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  • Part D Prescription Drug Plan Premiums to Increase for Wealthy Seniors

    As reported yesterday,  Medicare Part B premiums are tied to a seniior’s income history.  The most affluent seniors have been paying higher income threshold Medicare Part B premiums (doctor visits and outpatient services) since 2007. The surcharge was put in place by the Medicare Modernization Act of 2003

     This premium increase also  extends the income threshold formulas to Part D prescription drug enrollees for the first time. This will affect just 5% of Medicare enrollees this year, although that figure will rise to 14% by 2019 according to the Kaiser Family Foundation.

    High-income seniors who pay both Part B and Part D premiums could see their combined premiums rise anywhere from $300 to $700 per month by the end of the decade, according to Juliette Cubanski, associate director of Kaiser’s Medicare Policy Project.

    The new income thresholds also affect people who choose a Medicare Advantage plan (Part C), which often covers prescription drugs. Advantage enrollees typically pay the monthly Part B premium plus a supplemental premium to the Medicare Advantage plan; now, these premiums are being adjusted to factor in the higher-income amounts for Part B and Part D coverage, where applicable.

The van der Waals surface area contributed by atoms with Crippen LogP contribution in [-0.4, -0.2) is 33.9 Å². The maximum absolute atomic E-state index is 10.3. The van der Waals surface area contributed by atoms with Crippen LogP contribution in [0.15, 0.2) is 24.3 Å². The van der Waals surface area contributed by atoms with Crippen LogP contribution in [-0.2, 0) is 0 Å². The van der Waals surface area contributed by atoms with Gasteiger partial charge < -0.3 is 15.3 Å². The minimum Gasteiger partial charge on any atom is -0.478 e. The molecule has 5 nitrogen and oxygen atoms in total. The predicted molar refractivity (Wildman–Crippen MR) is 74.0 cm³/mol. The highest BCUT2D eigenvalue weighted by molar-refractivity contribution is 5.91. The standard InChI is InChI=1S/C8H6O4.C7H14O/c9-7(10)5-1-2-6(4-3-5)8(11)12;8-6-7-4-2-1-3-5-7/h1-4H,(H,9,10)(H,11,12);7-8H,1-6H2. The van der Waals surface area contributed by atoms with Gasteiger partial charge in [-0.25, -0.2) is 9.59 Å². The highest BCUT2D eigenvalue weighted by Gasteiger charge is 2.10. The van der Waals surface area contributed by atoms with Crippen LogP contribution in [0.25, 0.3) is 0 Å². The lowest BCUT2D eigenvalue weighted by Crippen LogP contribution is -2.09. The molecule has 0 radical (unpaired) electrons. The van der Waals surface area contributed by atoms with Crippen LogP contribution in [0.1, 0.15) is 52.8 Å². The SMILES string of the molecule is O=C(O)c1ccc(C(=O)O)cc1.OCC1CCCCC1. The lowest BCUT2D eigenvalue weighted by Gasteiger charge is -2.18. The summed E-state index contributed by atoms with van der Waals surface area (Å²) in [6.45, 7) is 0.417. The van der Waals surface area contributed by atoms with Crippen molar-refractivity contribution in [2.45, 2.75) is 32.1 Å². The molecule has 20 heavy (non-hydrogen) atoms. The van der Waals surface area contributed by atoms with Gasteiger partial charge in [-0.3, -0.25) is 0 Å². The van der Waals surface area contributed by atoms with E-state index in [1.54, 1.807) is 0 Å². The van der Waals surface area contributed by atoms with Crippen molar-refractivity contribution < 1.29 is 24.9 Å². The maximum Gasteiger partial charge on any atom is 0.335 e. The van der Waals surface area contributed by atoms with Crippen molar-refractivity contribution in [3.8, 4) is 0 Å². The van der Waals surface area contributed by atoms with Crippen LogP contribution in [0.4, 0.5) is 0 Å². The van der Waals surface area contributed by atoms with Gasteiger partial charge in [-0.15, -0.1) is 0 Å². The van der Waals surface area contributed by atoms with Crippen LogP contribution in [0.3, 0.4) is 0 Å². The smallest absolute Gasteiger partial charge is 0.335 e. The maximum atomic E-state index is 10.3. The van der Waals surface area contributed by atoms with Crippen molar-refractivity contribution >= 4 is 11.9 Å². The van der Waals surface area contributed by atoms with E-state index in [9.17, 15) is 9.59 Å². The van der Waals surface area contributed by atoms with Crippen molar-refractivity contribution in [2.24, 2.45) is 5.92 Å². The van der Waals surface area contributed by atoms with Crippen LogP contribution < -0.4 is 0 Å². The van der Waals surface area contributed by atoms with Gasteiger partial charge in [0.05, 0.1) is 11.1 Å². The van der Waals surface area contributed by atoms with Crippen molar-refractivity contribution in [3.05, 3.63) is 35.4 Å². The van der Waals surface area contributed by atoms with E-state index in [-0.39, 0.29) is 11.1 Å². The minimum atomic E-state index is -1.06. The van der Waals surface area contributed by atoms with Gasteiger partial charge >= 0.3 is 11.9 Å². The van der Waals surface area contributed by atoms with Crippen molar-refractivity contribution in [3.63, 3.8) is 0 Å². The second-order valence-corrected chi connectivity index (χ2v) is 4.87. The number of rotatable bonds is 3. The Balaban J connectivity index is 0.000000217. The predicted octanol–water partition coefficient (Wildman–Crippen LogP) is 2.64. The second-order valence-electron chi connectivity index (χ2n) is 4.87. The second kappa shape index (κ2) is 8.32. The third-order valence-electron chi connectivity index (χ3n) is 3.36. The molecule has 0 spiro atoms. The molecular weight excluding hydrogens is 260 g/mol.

The policy aims to help offset the cost of health-care reform by reducing taxpayer subsidies on Medicare services for seniors who don’t really need the help.  Kaiser estimates that the higher premiums will save taxpayers $25 billion for Part B from 2010 to 2019, and $10.7 billion for Part D.

    These changes will provide important new benefits to retirees that should at least take the edge off the higher expenses over time.

    The Medicare D prescription drug doughnut hole will be closed. That’s the coverage gap that starts when a beneficiary’s annual drug spending hits $2,830, and resumes at the catastrophic level ($4,550). This year, pharmaceutical companies are providing a discount of 50% on brand-name drugs to low- and middle-income beneficiaries who find themselves in the gap. Then, the doughnut hole itself will shrink a bit every year, ultimately disappearing entirely in 2020.

    These will also be important improvements to traditional Medicare aimed at boosting preventive care. Medicare patients now receive an annual wellness visit–with no co-payment or deductible–that includes a comprehensive health risk assessment and a long-term personalized prevention plan. Deductibles and co-payments also were eliminated for most preventive care services.

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